12% unionization is after st reagan made it clear that literally no corporate criminals would be charge for union-busting.
    If you-all beleeve unions are eveel…let me volunteer you for being breaker boys. You can also decline vacations, benefit packages, and 40-hour workweeks.
    Oh, Europe does fine with well-paid workers.

    • madanthony says:

      Oh, Europe does fine with well-paid workers.

      Right. That’s why Greece had to be bailed out by the IMF and EU, because they were doing just fine.

    • MishunAcomplisht says:

      I’m really surprised nobody on Fox (faux) News hasn’t done some historical documentary reminiscing about how wonderful child labor, 18 hour workdays and the like were in the late 1800’s, how dammit, those things built this country, and how wonderful it used to be that strikers were murdered, like they deserved. Perhaps Glenn Beck is planning that as we speak.

  21. rmorin says:

    Then update the labor laws and cut out the middle man. Everyone then gets that 1.6% of their salary back, and you have fair labor laws. If these standards do not pass then people do not think they are fair and should not exist anyway.

    This boss violated labor laws and should be held accountable. If you think that unions in contemporary United States are making “fair” working conditions and wages, you are incorrect. Labor laws do that. Unions argue over whether a janitors wage should be 22 or 23 dollars an hour who would normally make minimum wage.

    • veg-o-matic says:

      Who the hell do you think got labor laws into place to begin with? Organized workers.

      The government didn’t just decide, out of the goodness of its heart – and against its own capitalist interests – to put into place a comprehensive system of worker protections. A system which still largely favors the employer anyway.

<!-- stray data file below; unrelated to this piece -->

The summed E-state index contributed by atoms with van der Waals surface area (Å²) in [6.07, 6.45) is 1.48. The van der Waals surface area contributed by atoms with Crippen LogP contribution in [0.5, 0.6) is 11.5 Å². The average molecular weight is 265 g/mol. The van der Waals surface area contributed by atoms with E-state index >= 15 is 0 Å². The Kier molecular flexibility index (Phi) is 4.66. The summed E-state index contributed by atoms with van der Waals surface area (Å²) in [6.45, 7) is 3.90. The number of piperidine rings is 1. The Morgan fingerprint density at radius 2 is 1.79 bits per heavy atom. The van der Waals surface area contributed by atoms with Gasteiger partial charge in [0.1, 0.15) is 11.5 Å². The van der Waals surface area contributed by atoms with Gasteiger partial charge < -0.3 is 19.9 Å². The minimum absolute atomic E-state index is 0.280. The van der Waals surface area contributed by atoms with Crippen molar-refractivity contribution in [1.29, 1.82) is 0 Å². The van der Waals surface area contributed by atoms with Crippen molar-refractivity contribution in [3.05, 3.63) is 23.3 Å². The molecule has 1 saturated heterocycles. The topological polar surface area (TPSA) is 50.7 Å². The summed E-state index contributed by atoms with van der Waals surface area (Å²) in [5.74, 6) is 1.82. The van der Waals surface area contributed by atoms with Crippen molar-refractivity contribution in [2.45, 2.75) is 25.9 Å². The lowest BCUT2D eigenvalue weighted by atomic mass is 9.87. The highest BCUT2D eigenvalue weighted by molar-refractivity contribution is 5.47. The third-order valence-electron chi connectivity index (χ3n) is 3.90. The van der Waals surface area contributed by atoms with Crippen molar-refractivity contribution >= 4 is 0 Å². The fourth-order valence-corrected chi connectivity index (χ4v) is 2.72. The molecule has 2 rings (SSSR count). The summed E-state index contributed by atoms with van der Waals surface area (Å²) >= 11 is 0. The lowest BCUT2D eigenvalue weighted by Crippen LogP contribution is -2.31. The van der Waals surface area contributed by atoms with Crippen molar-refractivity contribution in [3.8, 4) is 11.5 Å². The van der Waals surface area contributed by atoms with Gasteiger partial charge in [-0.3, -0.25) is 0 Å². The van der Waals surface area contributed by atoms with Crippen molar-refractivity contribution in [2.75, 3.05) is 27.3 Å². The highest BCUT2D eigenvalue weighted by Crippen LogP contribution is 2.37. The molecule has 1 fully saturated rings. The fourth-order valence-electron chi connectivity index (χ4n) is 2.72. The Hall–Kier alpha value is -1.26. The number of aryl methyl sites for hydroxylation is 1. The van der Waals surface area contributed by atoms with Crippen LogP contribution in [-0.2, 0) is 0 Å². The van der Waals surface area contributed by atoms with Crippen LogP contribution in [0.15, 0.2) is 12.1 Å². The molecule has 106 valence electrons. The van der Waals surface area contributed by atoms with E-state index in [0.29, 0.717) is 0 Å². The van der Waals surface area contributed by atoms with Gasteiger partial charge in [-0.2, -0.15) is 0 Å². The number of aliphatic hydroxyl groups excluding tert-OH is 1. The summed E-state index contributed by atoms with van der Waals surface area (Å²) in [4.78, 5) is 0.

22. Big Mama Pain says:

    “They treat us like normal restaurant workers” There, fixed it for you. And by the way, a union WOULD put a restaurant out of business. Maybe these crybabies don’t like having jobs.

    • DorsalRootGanglion says:

      They should work in any conditions, ever, also! They should be forced to work in the dark, in places that smell bad, while being beaten. Just like you, eh? What do you do for a living again?

  23. Maxamus says:

    What’s wrong with a boss saying if a union comes in it will force him to close down?

    And gee, if you don’t like being a busboy or waiter/waitress at a restaurant, well, go somewhere else.

  24. shufflemoomin says:

    Standard fare for the restaurant business worldwide. It sucks, but your only choice is to change to a different industry if you don’t like it.

    • MishunAcomplisht says:

      by the way, mentalities like yours are what make this country suck.

      NO, another answer is to HELLO, fight for justice and change.

  25. waicool says:

    consumerist sneaks in an obvious propaganda piece for the union organizers. one line statement from the business, the rest is union advocacy. i expect more from the consurmerist.

  26. Mold says:

    Janitors making 23/hour? Only wingnut dreams. A quick perusal of the local job market should suffice to show this canard for the falsehood it is.
    Must be tough hearing that some folks think unions are useful. How dare we!

  27. ap0 says:

    Sorry, but having been a Teamster for three years, I just don’t really feel much sympathy for unionization stories. I worked nights at UPS while in college, and the union mostly served to protect the lifers from having to work hard while the young naive kids with strong work ethics (me) would have to pick up their slack. The lifers would work really slow, let trailers back up, then a supervisor would jump in to try to get things back on schedule and then they’d file a grievance for management doing union work (late packages and the subsequent lost revenue be damned). We had okay pay and full benefits even as part timers, which was nice, but being a union man for the rest of my life would have driven me insane. Unions do not do anything based on merit, and that’s why they do such a disservice to people.